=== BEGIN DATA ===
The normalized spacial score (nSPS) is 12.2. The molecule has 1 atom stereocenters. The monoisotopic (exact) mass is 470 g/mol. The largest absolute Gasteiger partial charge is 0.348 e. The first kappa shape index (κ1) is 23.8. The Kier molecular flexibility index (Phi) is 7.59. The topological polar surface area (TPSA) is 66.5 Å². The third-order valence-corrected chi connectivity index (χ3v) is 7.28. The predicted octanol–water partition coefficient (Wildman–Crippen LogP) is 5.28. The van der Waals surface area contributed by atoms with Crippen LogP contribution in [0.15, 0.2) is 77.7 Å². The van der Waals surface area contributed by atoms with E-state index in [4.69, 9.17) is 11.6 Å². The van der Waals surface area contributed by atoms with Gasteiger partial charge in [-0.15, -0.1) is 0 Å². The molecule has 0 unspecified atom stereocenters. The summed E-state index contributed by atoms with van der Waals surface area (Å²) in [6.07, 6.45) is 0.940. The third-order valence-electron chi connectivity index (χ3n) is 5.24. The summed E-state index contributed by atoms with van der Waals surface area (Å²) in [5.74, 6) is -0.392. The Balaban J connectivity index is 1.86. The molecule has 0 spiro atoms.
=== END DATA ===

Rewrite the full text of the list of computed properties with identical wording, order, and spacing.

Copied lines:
The normalized spacial score (nSPS) is 12.2. The molecule has 1 atom stereocenters. The monoisotopic (exact) mass is 470 g/mol. The largest absolute Gasteiger partial charge is 0.348 e. The first kappa shape index (κ1) is 23.8. The Kier molecular flexibility index (Phi) is 7.59. The topological polar surface area (TPSA) is 66.5 Å². The third-order valence-corrected chi connectivity index (χ3v) is 7.28. The predicted octanol–water partition coefficient (Wildman–Crippen LogP) is 5.28. The van der Waals surface area contributed by atoms with Crippen LogP contribution in [0.15, 0.2) is 77.7 Å². The van der Waals surface area contributed by atoms with E-state index in [4.69, 9.17) is 11.6 Å². The van der Waals surface area contributed by atoms with Gasteiger partial charge in [-0.15, -0.1) is 0 Å². The molecule has 0 unspecified atom stereocenters. The summed E-state index contributed by atoms with van der Waals surface area (Å²) in [6.07, 6.45) is 0.940. The third-order valence-electron chi connectivity index (χ3n) is 5.24. The summed E-state index contributed by atoms with van der Waals surface area (Å²) in [5.74, 6) is -0.392. The Balaban J connectivity index is 1.86. The molecule has 0 spiro atoms.